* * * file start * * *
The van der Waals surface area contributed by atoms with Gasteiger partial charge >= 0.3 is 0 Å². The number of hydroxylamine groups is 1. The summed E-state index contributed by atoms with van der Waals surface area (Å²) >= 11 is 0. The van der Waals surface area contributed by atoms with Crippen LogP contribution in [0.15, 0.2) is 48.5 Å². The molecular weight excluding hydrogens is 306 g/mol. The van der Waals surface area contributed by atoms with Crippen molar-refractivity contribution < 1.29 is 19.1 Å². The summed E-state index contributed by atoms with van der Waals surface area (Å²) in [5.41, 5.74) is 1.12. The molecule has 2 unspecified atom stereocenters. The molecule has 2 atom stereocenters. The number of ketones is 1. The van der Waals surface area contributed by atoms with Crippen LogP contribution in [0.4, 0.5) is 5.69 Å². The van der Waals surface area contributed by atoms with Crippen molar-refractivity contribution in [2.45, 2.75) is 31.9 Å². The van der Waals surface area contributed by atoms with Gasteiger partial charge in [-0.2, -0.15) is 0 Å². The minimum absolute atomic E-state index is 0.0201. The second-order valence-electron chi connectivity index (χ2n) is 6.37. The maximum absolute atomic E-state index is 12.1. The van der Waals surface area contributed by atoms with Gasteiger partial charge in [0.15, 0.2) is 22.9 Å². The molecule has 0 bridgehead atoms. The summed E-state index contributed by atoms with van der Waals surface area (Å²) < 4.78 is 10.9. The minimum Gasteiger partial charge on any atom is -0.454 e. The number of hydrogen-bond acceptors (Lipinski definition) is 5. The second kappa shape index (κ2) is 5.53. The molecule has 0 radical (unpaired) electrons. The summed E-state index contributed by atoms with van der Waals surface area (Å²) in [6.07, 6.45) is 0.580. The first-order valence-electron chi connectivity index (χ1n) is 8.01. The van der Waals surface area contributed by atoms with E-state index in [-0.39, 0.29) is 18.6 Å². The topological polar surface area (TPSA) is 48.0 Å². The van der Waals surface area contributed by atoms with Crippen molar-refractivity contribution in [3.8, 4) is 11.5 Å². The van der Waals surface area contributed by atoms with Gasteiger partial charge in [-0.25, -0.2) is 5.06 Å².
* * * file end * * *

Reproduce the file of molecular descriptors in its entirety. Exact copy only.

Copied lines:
The van der Waals surface area contributed by atoms with Gasteiger partial charge >= 0.3 is 0 Å². The number of hydroxylamine groups is 1. The summed E-state index contributed by atoms with van der Waals surface area (Å²) >= 11 is 0. The van der Waals surface area contributed by atoms with Crippen LogP contribution in [0.15, 0.2) is 48.5 Å². The molecular weight excluding hydrogens is 306 g/mol. The van der Waals surface area contributed by atoms with Crippen molar-refractivity contribution < 1.29 is 19.1 Å². The summed E-state index contributed by atoms with van der Waals surface area (Å²) in [5.41, 5.74) is 1.12. The molecule has 2 unspecified atom stereocenters. The molecule has 2 atom stereocenters. The number of ketones is 1. The van der Waals surface area contributed by atoms with Crippen LogP contribution in [0.4, 0.5) is 5.69 Å². The van der Waals surface area contributed by atoms with Crippen molar-refractivity contribution in [2.45, 2.75) is 31.9 Å². The van der Waals surface area contributed by atoms with Gasteiger partial charge in [-0.2, -0.15) is 0 Å². The minimum absolute atomic E-state index is 0.0201. The second-order valence-electron chi connectivity index (χ2n) is 6.37. The maximum absolute atomic E-state index is 12.1. The van der Waals surface area contributed by atoms with Gasteiger partial charge in [0.15, 0.2) is 22.9 Å². The molecule has 0 bridgehead atoms. The summed E-state index contributed by atoms with van der Waals surface area (Å²) < 4.78 is 10.9. The minimum Gasteiger partial charge on any atom is -0.454 e. The number of hydrogen-bond acceptors (Lipinski definition) is 5. The second kappa shape index (κ2) is 5.53. The molecule has 0 radical (unpaired) electrons. The summed E-state index contributed by atoms with van der Waals surface area (Å²) in [6.07, 6.45) is 0.580. The first-order valence-electron chi connectivity index (χ1n) is 8.01. The van der Waals surface area contributed by atoms with E-state index in [-0.39, 0.29) is 18.6 Å². The topological polar surface area (TPSA) is 48.0 Å². The van der Waals surface area contributed by atoms with Crippen molar-refractivity contribution in [3.8, 4) is 11.5 Å². The van der Waals surface area contributed by atoms with Gasteiger partial charge in [-0.25, -0.2) is 5.06 Å².